Jerzy Szczakiel

From Wikipedia, the free encyclopedia
Jump to: navigation, search

Jerzy Szczakiel (born 29 January 1949, Grudzice, Poland) is a retired Speedway rider. He is one of two Polish nationals to win the Speedway World Championship, the other being 2010 World champion Tomasz Gollob.[1]

Career[edit]

Jerzy Szczakiel first rode in the World Final in 1971 at the Ullevi Stadium in Gothenburg, Sweden where he failed to score in his five rides. Szczakiel's next (and last) World Final was in 1973 at the Silesian Stadium in Chorzów, Poland. In front of the largest crowd in world speedway history (estimated to be around 130,000), he scored 13 points, winning his first 3 rides and finishing 2nd in his last two. He won the title after a run-off with the defending champion Ivan Mauger of New Zealand after both riders tied on 13 points. Mauger fell in the run-off, leaving Szczakiel to finish unchallenged and win the championship. Fellow countryman Zenon Plech finished third.[2] Before the meeting, Szczakiel was considered a rank outsider to win the championship with all eyes on Mauger, 1971 champion Ole Olsen, Plech and Swede Anders Michanek.

In an amazing turn around of form, just two weeks after winning the World Championship Szczakiel represented Poland in the final of the 1973 Speedway World Team Cup at the Wembley Stadium in London, England where he could not come to grips with the notoriously difficult Wembley track and failed to score a point from his four rides. He finished a distant last in his first race, retired with engine failure in his next two (both times while running last), and was excluded from his last race for breaking the tapes at the start. The Poles finished last place in the Final behind winners Great Britain, runners-up Sweden, and the third placed USSR.[3] Four time World Champion Barry Briggs from New Zealand reported during commentary for ITV of the WTC Final that Szczakiel had a major crash in practice three days earlier when he went over his bikes handlebars in turn one and lacerated his leg, severing a blood vessel. Briggs also helped secure a pair of bikes for the Final as Szcakiel's crashed bike was the only one he had available. Briggs and fellow ITV commentator Dave Lanning surmised that the Pole's confidence was shot following his practice crash which accounted for his poor showing at Wembley, though Lanning was far more scathing of the reigning World Champion.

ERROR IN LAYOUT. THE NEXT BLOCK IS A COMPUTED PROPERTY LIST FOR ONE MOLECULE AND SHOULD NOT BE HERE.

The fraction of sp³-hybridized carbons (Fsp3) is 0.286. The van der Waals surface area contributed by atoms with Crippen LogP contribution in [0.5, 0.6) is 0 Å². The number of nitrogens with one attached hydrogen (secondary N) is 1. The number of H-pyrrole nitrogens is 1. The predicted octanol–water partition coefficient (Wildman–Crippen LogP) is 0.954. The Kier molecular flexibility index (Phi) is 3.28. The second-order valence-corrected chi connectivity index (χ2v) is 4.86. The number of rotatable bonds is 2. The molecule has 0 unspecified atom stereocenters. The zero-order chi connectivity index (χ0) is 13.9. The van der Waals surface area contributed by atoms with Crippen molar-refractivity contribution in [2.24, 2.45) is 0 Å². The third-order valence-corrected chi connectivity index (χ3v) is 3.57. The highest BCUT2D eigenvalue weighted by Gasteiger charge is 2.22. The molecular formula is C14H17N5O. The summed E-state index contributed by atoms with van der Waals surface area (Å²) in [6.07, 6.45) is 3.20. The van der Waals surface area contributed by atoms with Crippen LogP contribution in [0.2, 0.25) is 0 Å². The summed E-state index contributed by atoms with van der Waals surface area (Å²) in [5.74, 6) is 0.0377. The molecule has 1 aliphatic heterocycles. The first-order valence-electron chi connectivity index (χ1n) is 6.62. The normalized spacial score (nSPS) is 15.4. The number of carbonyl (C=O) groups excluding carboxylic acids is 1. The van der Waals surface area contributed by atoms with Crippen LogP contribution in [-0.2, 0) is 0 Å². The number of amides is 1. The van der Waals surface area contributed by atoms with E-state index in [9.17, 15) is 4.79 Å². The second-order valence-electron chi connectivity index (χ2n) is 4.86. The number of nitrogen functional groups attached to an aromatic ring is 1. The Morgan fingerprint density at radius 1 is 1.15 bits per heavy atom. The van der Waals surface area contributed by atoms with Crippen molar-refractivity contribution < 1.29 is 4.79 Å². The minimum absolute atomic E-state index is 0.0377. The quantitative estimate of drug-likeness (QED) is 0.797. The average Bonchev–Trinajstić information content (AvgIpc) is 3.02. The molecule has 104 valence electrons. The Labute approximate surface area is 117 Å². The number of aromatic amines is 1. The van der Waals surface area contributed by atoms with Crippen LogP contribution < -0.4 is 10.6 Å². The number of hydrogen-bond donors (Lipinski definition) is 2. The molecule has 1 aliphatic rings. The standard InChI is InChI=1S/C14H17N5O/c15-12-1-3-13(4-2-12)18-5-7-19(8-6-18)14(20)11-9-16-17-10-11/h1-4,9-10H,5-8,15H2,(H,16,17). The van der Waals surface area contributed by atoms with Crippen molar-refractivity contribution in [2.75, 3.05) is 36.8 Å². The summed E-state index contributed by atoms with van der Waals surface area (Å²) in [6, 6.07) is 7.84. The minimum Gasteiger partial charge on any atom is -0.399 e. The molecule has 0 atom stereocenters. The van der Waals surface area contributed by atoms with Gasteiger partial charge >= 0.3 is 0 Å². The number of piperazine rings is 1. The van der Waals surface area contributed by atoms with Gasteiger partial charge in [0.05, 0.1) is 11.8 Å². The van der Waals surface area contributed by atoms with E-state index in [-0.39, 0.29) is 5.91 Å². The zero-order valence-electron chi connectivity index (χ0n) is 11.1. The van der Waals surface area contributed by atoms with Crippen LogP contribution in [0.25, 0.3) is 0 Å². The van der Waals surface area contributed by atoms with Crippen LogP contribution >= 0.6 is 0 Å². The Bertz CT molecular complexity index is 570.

In defence of his World title, Szczakiel was seeded straight to the Continental Semi-final at the Motodrom Halbemond in Norden, West Germany. There he finished 16th and last having failed to score a point and thus failing to qualify for both the Continental Final in Togliatti, Italy, as well as the 1974 World Final in Gothenburg.

Szczakiel was also winner of the World Pairs Championship with Andrzej Wyglenda in 1971. He scored 15 points in the final, held at the Rybnik Municipal Stadium in Rybnik, Poland.[4]

As a measure of Szczakeil's skill as a rider, between 1971 and 1973 he raced Ivan Mauger 13 times - and won 6, including beating him twice in the 1973 World Final.

At home in Poland, Szczakiel rode for second division team Kolejarz Opole in the Druga Liga. He continued to ride for Opole until his forced retirement from a back injury in 1980. He stayed involved with the team as Manager until 1986 and is now an honorary member of the club.

Restrictions[edit]

During his career, while other Polish riders such as Zenon Plech and Edward Jancarz were seemingly free to travel the world representing Poland in speedway, Polish authorities would not allow the 1973 World Champion to race anywhere but in Europe and only on rare occasions did he compete in Britain. Following his 1973 World title win, Szczakiel was invited by fellow World Champions Ivan Mauger and Barry Briggs to join their troupe (Ole Olsen, Scott Autrey, Chris Pusey and Bert Harkins) on a world tour to the USA, Australia and their native New Zealand. Polish authorities had other ideas however and vetoed his participation (but allowed both Plech and Jancarz to go on the tour).

After his retirement, when asked about not being allowed to compete outside of Europe, Szczakiel said:

Personal Life[edit]

Jerzy Szczakiel is married and has three children. He now works as a show importer.

World Final Appearances[edit]

Individual World Championship[edit]

World Pairs Championship[edit]

World Team Cup[edit]

References[edit]

  1. ^ Bamford, R. & Shailes, G. (2002). A History of the World Speedway Championship. Stroud: Tempus Publishing. ISBN 0-7524-2402-5
  2. ^ http://www.defunctspeedway.co.uk/misc%20page%202.htm
  3. ^ 1973 Speedway World Team Cup results
  4. ^ Martin Rogers (1978). The Illustrated History of Speedway. Studio Publications (Ipswich) Ltd. ISBN 0-904584-45-3